Saturday, August 30, 2008

Santa Fe Indian Market Part 5

Finally, the last post about the Indian Market. I'm including so many posts because we had such a wonderful time.

It's been interesting, talking with locals about the event. Apparently, once again, we lucked out and this year was different from all the others. While probably not great for those selling, there were markedly less people attending, bad for them, good for us. The crowds were in attendance but not to such a degree as to make for a bad experience for those attending (like us!).

The weather was beautiful and it was an exciting introduction to the downtown Plaza of Santa Fe. I took LOTS of pictures, but will only share a few with you.

As with all parts of New Mexico, the skies here are beautiful. I can't seem to keep my camera pointing down, of its own volition it seems to keep pointing up!

We've heard that up until five years ago, if you built in Santa Fe, it HAD to be adobe. While these rules have been relaxed lately, it certainly gives the city a particular charm.Here's a shot heading down the Market towards St Francis Cathedral. This is the site of the original mission that was burnt during the Pueblo Revolt of 1680. As you walk down the avenue, it dominates the horizon.

Here's a closer shot of the Cathedral. This was the site of the Mayan dances we posted a few days ago.

The Cathedral is beautiful inside, and while photography is allowed, they are refreshing the interior for an upcoming celebration. There's scaffolding everywhere and lots of work in progress, so I couldn't get a lot of photos.

I did get this shot of some of the hand painted trim. The extends around this huge cathedral and is quite beautiful.

I was also able to get one shot of these stained glass windows. Unfortunately I had to shoot through glass, so the photo isn't quite sharp. That said, I thought the sun coming through the glass was so ethereal, I wanted to include it here. I also liked the shadows of the hanging lamps.

This is a shot that intrigued me. It's one of those old pull down metal staircases attached to the side of a building. I thought the clouds and sky through the slats was so lovely. remember to click on any image for a larger view.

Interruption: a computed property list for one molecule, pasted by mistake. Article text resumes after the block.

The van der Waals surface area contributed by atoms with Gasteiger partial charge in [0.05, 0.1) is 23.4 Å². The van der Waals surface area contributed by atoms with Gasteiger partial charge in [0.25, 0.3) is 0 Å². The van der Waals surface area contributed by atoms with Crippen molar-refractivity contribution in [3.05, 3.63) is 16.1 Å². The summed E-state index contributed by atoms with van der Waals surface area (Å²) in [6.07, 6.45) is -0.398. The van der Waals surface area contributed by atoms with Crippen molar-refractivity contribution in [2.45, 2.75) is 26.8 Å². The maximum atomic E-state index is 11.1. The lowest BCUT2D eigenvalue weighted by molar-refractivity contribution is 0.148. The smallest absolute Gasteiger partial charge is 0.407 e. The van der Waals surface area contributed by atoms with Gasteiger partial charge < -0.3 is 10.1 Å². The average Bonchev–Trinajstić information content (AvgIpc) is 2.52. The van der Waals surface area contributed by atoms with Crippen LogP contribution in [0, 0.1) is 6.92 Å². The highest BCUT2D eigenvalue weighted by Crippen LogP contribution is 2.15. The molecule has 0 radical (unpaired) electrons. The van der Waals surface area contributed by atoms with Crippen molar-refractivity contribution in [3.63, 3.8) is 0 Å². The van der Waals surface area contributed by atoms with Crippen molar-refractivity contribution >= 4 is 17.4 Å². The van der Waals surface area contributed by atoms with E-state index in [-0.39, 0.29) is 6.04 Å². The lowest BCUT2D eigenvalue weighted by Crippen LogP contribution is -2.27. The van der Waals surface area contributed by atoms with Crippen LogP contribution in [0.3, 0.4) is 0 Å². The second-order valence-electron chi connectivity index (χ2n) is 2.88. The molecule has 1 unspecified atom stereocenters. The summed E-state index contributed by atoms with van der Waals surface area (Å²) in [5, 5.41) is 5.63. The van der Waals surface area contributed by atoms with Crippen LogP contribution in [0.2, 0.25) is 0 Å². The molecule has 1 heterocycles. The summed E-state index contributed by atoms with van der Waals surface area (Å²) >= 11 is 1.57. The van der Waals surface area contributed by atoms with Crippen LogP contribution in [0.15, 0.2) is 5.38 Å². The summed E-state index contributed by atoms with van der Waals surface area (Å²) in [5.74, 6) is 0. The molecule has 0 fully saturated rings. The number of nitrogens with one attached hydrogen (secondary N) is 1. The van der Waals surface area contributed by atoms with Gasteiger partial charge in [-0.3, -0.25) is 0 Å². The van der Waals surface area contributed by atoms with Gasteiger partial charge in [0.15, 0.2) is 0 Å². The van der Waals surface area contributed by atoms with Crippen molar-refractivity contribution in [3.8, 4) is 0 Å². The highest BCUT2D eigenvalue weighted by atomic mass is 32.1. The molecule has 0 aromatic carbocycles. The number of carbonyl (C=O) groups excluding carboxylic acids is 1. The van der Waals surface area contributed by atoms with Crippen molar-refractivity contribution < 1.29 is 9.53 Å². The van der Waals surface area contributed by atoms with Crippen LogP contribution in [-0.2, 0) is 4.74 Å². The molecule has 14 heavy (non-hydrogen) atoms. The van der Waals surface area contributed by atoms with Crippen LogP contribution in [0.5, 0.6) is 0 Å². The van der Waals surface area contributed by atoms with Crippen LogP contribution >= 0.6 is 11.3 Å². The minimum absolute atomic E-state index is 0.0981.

Santa Fe is teeming with public art, it is literally everywhere, I have hopes of shooting more, but it seems and unending task. This is the front of a gallery on the Plaza. The piece stands about eight feet high.

Downtown Santa Fe reminds me of Sausalito or Carmel. That's both a good thing and not so good, but in this climate at this time of year, it's delightful.

The picture above is Burro Alley, usually full of outdoor cafe tables, During Indian Market, there were potters set up in this spot.

The next picture is the entrance to Burro Alley.

And here's a closeup of the "street sign". Again, the public art is everywhere.

As we were walking along, we saw this entrance to an older drug store. This style of old tile work always attracts me. This reminded me of downtown Cheyenne, Wyoming, where so much of this vintage tile work still exists.

Now I want you to take a good look at the pictures above, the beautiful blue skies and the white puffy clouds.

It was a lovely day and suddenly the skies opened up and within ten minutes, it looked like this.

You may not be able to tell in this picture, but these gutters were more than ankle deep. Within a few minutes, it was overflowing onto the sidewalks, causing most of the vendors to close up shop.

It also pretty much cleared out the foot traffic. We stayed for a bit, got completely drenched and finally packed it in.

In New Mexico, they say if you don't like the weather, just wait a while and it will change.

And it does, but we love it!

Life is good, and so was the Indian Market on the Plaza in Santa Fe!

Santa Fe Indian Market Part 4

One of the things we really enjoyed at the Indian Market was all the entertainment. Not only did we get to see an array of varied art and artists, but there was quality entertainment around every corner.

My favorite was a Pueblo dancer named Marcos Saiz, who was accompanied by the Enchanted Lands Singers. For starters, his costume was stunning, but it was his dancing that really attracted the crowds.

There were lots of people around, so I apologize for some of these photos, the conditions were far from ideal.

I included this because it shows the detail of his amazing head dress. Make sure to click to enlarge so you can see all the detail.

In addition to the colorful outfit, the makeup was beautiful.

I wanted to include this shot because it shows just a bit of the performers personality.

We so enjoyed the Indian Market, I have one more series of photos of the Market, then I'll put up some other shots of Santa Fe.

Life is really good, we're having a ball.

Tuesday, August 26, 2008

Santa Fe Indian Market Part 3